The Hattians were organized in monarchical city-states. These states were ruled as theocratic kingdoms or principalities. Hattian regions of Anatolia came to be influenced by mighty Mesopotamian polities, such as those of the Akkadian Empire (24th-22nd century BC) and the succeeding Old Assyrian Empire (21st-18th century BC), both of which set up trading colonies called karum, located throughout eastern and central Anatolia. During the first centuries of the 2nd millennium BC, an Assyrian trade colony existed in the city of Hattush, and several Assyrian inscriptions mention (usually by office, not by name) the existence of local rulers (kings) of Hattush, also referring to their relations with other city-states in the region. [12] One of the haplogroups that can be considered as Anatolian, Ancient G-M201s with sequencing[self-published source?] Haplogroup G2a (G-P15) has been identified in Neolithic human remains in Europe dating between 5000 and 3000 BC. These Neolithic European were descendants of Neolithic farmers from Anatolia, among some of the earliest peoples in the world to practice agriculture. G-M201 has also been found in Neolithic Anatolian sites such as Boncuklu dating back to 8300-7600 BCE, and Barcin dating back to 6419-6238 BCE.[8] Today it is the most common Haplogroup among Caucasus populations. Shows a clear connection between Ancient Anatolians and Caucasus populations.


Linguistic homeland of Hattian language in central Anatolia Hattic-language-rus.png
Linguistic homeland of Hattian language in central Anatolia

Hattians spoke the Hattian language, a non-Indo-European and non-Semitic language of uncertain affiliation. Hattian is now believed by some scholars to be related to the Northwest Caucasian language group. [13] Trevor Bryce writes:

Evidence of a 'Hattic' civilization is provided by the remnants of one of the non-Indo-European languages found in the later Hittite archives. The language is identified in several of the texts in which it appears by the term hattili- '(written) in the language of Hatti.' The few texts that survive are predominantly religious or cultic in character. They provide us with the names of a number of Hattic deities, as well as Hattic personal and place-names. [14]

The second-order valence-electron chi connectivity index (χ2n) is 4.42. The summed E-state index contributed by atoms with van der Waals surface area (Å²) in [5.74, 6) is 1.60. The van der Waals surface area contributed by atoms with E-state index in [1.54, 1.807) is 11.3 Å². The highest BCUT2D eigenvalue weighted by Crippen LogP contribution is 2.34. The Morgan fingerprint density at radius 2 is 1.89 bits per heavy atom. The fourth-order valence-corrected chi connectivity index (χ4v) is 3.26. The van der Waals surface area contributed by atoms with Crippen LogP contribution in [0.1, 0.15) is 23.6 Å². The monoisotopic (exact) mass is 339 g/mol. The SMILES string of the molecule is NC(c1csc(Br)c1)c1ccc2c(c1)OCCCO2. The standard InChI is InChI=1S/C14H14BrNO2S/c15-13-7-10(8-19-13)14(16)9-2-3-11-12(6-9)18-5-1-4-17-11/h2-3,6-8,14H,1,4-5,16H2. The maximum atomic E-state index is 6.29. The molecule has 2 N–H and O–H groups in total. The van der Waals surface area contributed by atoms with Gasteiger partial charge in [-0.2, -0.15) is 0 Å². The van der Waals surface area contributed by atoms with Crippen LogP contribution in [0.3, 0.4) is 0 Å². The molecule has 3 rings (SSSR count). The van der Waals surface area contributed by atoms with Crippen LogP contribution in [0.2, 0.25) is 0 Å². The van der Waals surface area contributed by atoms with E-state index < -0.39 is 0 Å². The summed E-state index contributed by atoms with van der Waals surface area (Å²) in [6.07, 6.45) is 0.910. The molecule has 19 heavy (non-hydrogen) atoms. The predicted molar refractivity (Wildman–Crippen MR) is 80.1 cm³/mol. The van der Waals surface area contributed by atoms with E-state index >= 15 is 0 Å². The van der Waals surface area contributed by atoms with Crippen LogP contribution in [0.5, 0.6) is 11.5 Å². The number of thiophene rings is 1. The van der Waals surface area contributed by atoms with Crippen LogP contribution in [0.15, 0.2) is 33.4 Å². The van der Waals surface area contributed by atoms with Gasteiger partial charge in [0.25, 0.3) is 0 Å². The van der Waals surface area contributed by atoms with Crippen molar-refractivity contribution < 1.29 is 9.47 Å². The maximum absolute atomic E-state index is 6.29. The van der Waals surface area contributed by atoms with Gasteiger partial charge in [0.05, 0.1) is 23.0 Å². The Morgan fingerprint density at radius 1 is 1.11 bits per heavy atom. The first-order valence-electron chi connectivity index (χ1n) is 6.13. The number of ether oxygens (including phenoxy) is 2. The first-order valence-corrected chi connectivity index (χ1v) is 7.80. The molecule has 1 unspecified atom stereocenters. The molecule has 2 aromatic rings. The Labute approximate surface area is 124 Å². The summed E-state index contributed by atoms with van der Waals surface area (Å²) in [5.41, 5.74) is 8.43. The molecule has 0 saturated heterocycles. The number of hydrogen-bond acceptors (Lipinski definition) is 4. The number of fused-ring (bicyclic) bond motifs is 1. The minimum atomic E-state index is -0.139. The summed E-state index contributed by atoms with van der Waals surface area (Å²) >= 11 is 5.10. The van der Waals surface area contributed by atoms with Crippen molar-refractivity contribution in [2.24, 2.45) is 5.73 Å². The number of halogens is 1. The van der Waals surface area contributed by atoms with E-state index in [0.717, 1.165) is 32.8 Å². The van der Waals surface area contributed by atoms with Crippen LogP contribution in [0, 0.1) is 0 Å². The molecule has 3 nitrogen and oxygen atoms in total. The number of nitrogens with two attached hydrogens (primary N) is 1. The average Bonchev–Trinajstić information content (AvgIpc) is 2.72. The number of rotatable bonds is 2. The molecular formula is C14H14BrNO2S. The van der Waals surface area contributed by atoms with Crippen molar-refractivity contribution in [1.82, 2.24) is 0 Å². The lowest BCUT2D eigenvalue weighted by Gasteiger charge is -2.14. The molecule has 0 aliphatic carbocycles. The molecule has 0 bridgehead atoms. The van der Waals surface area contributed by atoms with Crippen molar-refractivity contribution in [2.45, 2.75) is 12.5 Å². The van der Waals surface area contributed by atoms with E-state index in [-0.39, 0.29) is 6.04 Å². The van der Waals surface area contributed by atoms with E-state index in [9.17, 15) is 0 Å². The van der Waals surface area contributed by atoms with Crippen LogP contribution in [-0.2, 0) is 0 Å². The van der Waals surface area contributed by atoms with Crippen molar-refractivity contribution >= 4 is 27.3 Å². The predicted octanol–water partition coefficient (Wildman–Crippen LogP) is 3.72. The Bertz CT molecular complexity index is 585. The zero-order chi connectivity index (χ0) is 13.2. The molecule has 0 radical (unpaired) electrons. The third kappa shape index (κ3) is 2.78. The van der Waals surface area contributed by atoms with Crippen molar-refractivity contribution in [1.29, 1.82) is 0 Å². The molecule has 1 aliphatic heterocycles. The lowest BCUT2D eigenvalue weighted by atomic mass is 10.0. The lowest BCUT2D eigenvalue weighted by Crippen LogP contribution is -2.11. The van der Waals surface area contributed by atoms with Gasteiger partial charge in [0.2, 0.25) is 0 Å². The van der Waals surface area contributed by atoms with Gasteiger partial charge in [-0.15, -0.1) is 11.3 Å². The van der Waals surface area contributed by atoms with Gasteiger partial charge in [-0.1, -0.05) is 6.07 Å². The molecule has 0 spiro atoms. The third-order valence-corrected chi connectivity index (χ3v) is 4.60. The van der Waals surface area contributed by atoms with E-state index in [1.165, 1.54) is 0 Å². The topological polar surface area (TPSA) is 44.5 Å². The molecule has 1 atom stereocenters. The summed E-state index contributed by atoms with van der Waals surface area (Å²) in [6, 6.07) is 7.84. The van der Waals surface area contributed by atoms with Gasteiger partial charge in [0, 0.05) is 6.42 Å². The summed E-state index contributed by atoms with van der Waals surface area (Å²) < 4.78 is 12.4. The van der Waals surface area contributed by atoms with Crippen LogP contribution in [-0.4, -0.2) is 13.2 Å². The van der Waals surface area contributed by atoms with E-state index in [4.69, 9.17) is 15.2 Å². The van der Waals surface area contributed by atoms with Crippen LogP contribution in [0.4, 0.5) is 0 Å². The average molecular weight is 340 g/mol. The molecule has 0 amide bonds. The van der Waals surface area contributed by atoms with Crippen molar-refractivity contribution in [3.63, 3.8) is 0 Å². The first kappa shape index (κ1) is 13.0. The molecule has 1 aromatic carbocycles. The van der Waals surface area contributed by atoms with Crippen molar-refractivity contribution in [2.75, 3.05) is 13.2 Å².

About 150 short specimens of Hattian text have been found in Hittite cuneiform clay tablets. Hattian leaders perhaps used scribes who wrote in Old Assyrian. Ekrem Akurgal wrote, "the Anatolian princes used scribes knowing Assyrian for commerce with Mesopotomia as at Kanesh (Kültepe)" to conduct business with Assyria. [15] From the 21st to the mid-18th centuries BC, Assyria established trade outposts in Hatti, such as at Hattum and Zalpa.

Scholars have long assumed that the predominant population of the region of Anatolia "in the third millennium [BC] was an indigenous pre-Indo-European group called the Hattians." Another non-Indo-European group were the Hurrians. [16] But it is thought possible that speakers of Indo-European languages were also in central Anatolia by then. The scholar Petra Goedegebuure has proposed that before the conquest of the Hittites, an Indo-European language, probably Luwian, had already been spoken alongside the Hattian language for a long time. [17]

Hattian became more ergative towards the New Hittite period. This development implies that Hattian remained alive until at least the end of the 14th century BC. [18]

Alexei Kassian proposed that the Northwest Caucasian languages (also known as Abkhazo-Adyghe), which are syntactically subject–object–verb, had lexical contacts with Hattian. [19]


The Storm-God, represented by a bull; Museum of Anatolian Civilizations, Ankara Ankara Muzeum B20-08.jpg
The Storm-God, represented by a bull; Museum of Anatolian Civilizations, Ankara

Hattian religion may be traced back to the Stone Age. It involved worship of the earth, personified as a mother goddess, whom the Hattians honored in order to ensure bountiful harvests and their own well-being. [20] The Hattian pantheon of gods included the storm-god Taru (represented by a bull), the sun-goddess Furušemu or Wurunšemu (represented by a leopard), and a number of other elemental gods.